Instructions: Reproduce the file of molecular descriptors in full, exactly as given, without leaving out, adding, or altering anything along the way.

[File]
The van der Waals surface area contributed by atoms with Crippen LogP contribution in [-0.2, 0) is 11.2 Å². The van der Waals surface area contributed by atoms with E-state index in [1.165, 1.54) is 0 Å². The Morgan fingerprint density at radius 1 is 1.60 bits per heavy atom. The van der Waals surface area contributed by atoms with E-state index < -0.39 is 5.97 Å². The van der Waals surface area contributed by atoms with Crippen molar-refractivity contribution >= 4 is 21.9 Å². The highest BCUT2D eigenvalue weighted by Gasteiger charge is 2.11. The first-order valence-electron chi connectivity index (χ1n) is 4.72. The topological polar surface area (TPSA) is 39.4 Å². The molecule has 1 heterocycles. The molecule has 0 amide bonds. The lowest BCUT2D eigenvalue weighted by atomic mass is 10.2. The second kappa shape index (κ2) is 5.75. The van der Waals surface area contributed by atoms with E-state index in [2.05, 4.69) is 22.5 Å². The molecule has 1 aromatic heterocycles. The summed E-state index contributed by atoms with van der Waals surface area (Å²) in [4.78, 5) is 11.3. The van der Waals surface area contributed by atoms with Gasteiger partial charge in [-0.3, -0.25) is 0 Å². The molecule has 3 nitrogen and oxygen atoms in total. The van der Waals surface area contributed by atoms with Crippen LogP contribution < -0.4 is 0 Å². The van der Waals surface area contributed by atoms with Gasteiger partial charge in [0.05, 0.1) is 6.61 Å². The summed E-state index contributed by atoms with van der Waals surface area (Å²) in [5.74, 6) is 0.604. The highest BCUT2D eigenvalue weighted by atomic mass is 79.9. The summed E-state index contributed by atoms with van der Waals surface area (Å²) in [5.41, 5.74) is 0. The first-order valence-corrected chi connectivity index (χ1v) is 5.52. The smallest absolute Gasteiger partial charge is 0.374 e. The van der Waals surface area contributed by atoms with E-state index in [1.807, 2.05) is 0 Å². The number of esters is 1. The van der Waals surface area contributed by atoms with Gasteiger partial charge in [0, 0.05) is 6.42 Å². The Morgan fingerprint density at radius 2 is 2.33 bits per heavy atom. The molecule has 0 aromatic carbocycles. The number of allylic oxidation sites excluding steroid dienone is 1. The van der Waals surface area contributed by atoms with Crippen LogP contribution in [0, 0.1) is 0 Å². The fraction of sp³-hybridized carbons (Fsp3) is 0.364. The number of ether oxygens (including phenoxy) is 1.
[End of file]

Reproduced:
The van der Waals surface area contributed by atoms with Crippen LogP contribution in [-0.2, 0) is 11.2 Å². The van der Waals surface area contributed by atoms with E-state index in [1.165, 1.54) is 0 Å². The Morgan fingerprint density at radius 1 is 1.60 bits per heavy atom. The van der Waals surface area contributed by atoms with E-state index < -0.39 is 5.97 Å². The van der Waals surface area contributed by atoms with Crippen molar-refractivity contribution >= 4 is 21.9 Å². The highest BCUT2D eigenvalue weighted by Gasteiger charge is 2.11. The first-order valence-electron chi connectivity index (χ1n) is 4.72. The topological polar surface area (TPSA) is 39.4 Å². The molecule has 1 heterocycles. The molecule has 0 amide bonds. The lowest BCUT2D eigenvalue weighted by atomic mass is 10.2. The second kappa shape index (κ2) is 5.75. The van der Waals surface area contributed by atoms with E-state index in [2.05, 4.69) is 22.5 Å². The molecule has 1 aromatic heterocycles. The summed E-state index contributed by atoms with van der Waals surface area (Å²) in [4.78, 5) is 11.3. The van der Waals surface area contributed by atoms with Gasteiger partial charge in [-0.3, -0.25) is 0 Å². The molecule has 3 nitrogen and oxygen atoms in total. The van der Waals surface area contributed by atoms with Crippen LogP contribution < -0.4 is 0 Å². The van der Waals surface area contributed by atoms with Gasteiger partial charge in [0.05, 0.1) is 6.61 Å². The summed E-state index contributed by atoms with van der Waals surface area (Å²) in [5.74, 6) is 0.604. The highest BCUT2D eigenvalue weighted by atomic mass is 79.9. The summed E-state index contributed by atoms with van der Waals surface area (Å²) in [5.41, 5.74) is 0. The first-order valence-corrected chi connectivity index (χ1v) is 5.52. The smallest absolute Gasteiger partial charge is 0.374 e. The van der Waals surface area contributed by atoms with E-state index in [1.807, 2.05) is 0 Å². The number of esters is 1. The van der Waals surface area contributed by atoms with Gasteiger partial charge in [0, 0.05) is 6.42 Å². The Morgan fingerprint density at radius 2 is 2.33 bits per heavy atom. The molecule has 0 aromatic carbocycles. The number of allylic oxidation sites excluding steroid dienone is 1. The van der Waals surface area contributed by atoms with Crippen LogP contribution in [0, 0.1) is 0 Å². The fraction of sp³-hybridized carbons (Fsp3) is 0.364. The number of ether oxygens (including phenoxy) is 1.